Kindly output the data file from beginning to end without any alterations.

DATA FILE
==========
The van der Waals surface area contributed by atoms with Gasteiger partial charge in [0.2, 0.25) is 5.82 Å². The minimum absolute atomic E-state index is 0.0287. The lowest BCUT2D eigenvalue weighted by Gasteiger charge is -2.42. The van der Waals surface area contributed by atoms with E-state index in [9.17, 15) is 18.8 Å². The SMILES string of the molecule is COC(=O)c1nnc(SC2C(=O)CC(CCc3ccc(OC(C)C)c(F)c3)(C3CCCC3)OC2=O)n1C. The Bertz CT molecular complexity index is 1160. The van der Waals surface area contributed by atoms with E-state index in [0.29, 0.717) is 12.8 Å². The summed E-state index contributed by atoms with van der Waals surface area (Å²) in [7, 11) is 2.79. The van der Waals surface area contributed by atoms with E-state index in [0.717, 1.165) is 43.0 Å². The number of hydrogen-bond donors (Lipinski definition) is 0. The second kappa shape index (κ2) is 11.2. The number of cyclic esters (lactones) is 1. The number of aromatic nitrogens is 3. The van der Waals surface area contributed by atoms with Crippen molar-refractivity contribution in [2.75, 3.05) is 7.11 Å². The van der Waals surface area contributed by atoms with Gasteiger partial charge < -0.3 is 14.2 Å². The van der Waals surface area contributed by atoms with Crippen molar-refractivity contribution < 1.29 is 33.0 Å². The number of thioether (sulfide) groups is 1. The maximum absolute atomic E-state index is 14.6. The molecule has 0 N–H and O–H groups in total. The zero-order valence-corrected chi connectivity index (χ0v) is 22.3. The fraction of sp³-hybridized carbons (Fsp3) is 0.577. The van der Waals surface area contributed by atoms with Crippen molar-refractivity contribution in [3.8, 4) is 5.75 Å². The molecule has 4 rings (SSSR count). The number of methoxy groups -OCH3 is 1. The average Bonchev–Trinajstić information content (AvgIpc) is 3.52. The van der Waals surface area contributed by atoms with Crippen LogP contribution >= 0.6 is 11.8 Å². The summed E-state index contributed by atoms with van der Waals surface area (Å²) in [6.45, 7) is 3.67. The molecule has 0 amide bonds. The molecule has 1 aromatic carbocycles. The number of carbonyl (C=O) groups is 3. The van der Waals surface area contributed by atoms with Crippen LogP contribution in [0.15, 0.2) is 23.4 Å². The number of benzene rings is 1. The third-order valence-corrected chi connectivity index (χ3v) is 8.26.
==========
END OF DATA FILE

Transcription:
The van der Waals surface area contributed by atoms with Gasteiger partial charge in [0.2, 0.25) is 5.82 Å². The minimum absolute atomic E-state index is 0.0287. The lowest BCUT2D eigenvalue weighted by Gasteiger charge is -2.42. The van der Waals surface area contributed by atoms with E-state index in [9.17, 15) is 18.8 Å². The SMILES string of the molecule is COC(=O)c1nnc(SC2C(=O)CC(CCc3ccc(OC(C)C)c(F)c3)(C3CCCC3)OC2=O)n1C. The Bertz CT molecular complexity index is 1160. The van der Waals surface area contributed by atoms with E-state index in [0.29, 0.717) is 12.8 Å². The summed E-state index contributed by atoms with van der Waals surface area (Å²) in [7, 11) is 2.79. The van der Waals surface area contributed by atoms with E-state index in [0.717, 1.165) is 43.0 Å². The number of hydrogen-bond donors (Lipinski definition) is 0. The second kappa shape index (κ2) is 11.2. The number of cyclic esters (lactones) is 1. The number of aromatic nitrogens is 3. The van der Waals surface area contributed by atoms with Crippen molar-refractivity contribution in [2.75, 3.05) is 7.11 Å². The van der Waals surface area contributed by atoms with Gasteiger partial charge < -0.3 is 14.2 Å². The van der Waals surface area contributed by atoms with Crippen molar-refractivity contribution < 1.29 is 33.0 Å². The number of thioether (sulfide) groups is 1. The maximum absolute atomic E-state index is 14.6. The molecule has 0 N–H and O–H groups in total. The zero-order valence-corrected chi connectivity index (χ0v) is 22.3. The fraction of sp³-hybridized carbons (Fsp3) is 0.577. The van der Waals surface area contributed by atoms with Crippen molar-refractivity contribution in [3.8, 4) is 5.75 Å². The molecule has 4 rings (SSSR count). The number of methoxy groups -OCH3 is 1. The average Bonchev–Trinajstić information content (AvgIpc) is 3.52. The van der Waals surface area contributed by atoms with Crippen LogP contribution >= 0.6 is 11.8 Å². The summed E-state index contributed by atoms with van der Waals surface area (Å²) in [6.45, 7) is 3.67. The molecule has 0 amide bonds. The molecule has 1 aromatic carbocycles. The number of carbonyl (C=O) groups is 3. The van der Waals surface area contributed by atoms with Crippen LogP contribution in [0.15, 0.2) is 23.4 Å². The number of benzene rings is 1. The third-order valence-corrected chi connectivity index (χ3v) is 8.26.